Sometime last year, we woke up to the news that in 2020, SIHH (Watches & Wonders ) and Baselworld would take place back to back. It was a significant announcement, given that the two most important events in the watchmaking industry, had agreed to synchronize their calendars.
The industry is now gearing up to an April-May commitment: SIHH (Watches & Wonders) is from 26 to 29 April in Geneva and Baselworld is from 30 April to 5 May in Basel. The news is that the calendars are synched till the year 2024, ensuring this helps visitors (and participants), manage their travel and stay, more efficiently.
This coordination makes complete sense for the industry, and it also means that we can expect some refinements from the organizers as well. Today, we will focus on Baselworld only, because on one hand they have some improvements lined up for us, but on the other hand we have news that some key watchmakers are opting out of the event.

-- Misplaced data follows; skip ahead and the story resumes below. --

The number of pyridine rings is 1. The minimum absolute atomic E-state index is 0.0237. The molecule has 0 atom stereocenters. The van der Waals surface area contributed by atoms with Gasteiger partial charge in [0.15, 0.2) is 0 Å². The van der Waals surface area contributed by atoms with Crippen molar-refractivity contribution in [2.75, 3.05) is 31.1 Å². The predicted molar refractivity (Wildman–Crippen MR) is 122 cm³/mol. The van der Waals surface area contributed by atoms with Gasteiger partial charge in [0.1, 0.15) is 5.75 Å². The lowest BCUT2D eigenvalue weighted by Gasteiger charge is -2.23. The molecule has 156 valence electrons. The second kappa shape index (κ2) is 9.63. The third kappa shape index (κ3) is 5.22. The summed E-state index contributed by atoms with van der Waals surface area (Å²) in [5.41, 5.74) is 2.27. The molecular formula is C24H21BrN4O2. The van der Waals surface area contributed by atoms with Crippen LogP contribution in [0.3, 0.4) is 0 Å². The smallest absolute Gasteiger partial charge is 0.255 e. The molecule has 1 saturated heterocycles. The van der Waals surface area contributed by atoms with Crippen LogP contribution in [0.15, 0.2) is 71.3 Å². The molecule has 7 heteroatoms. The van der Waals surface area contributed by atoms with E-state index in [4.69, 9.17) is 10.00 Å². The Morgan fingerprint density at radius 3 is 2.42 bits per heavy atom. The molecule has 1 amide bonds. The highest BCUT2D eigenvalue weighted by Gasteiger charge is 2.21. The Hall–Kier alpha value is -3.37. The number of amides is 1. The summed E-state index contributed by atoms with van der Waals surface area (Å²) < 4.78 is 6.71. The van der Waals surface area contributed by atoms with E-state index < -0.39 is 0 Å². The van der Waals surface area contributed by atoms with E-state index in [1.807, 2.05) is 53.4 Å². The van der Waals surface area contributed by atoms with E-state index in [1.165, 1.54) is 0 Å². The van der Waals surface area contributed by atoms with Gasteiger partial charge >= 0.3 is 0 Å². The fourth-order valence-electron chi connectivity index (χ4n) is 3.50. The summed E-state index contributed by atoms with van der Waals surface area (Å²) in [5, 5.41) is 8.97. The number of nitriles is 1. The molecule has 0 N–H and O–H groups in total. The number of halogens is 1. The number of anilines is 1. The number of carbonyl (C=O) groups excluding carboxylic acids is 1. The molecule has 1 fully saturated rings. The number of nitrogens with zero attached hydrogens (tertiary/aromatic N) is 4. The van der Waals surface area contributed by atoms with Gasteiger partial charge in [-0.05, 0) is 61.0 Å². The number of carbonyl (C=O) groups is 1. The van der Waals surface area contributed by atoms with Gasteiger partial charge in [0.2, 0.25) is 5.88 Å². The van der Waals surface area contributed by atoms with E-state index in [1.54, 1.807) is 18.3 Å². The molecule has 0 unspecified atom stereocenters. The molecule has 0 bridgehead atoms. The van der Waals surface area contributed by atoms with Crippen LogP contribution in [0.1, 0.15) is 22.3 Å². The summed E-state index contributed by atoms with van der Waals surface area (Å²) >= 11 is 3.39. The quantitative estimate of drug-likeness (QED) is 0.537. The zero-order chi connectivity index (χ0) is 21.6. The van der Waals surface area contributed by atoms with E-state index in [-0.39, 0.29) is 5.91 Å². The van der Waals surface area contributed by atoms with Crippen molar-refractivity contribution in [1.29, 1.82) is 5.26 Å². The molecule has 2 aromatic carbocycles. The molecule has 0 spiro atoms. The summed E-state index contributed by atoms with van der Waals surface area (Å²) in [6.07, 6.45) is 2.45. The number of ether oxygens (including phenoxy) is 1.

The Question: Baselworld losing its luster?
In a bid to adapt to the new market scenarios and offer more convenience and reasons-to-attend, for visitors, Baselworld, is in fact trying to improve the event by creating a new digital platform and also catering to new audiences.
Going digital is perhaps the biggest change that Baselworld is adopting. They are looking at creating a new digital platform that will cater to the diverse Baselworld community. If you look at the Vision 2020+ video, the event-makers actually state that they are “transforming the format. We’re building a brand-new platform for our industry, for our community,”
It is true that the world is shrinking. Influencers and reporters like me have been covering the event remotely, and so the goal to use digital as a medium to connect with the Baselworld global community, is a step in the right direction.
In their own words, Baselworld explains that the platform is “live, digital, relevant, all year round.”
Attracting New Audiences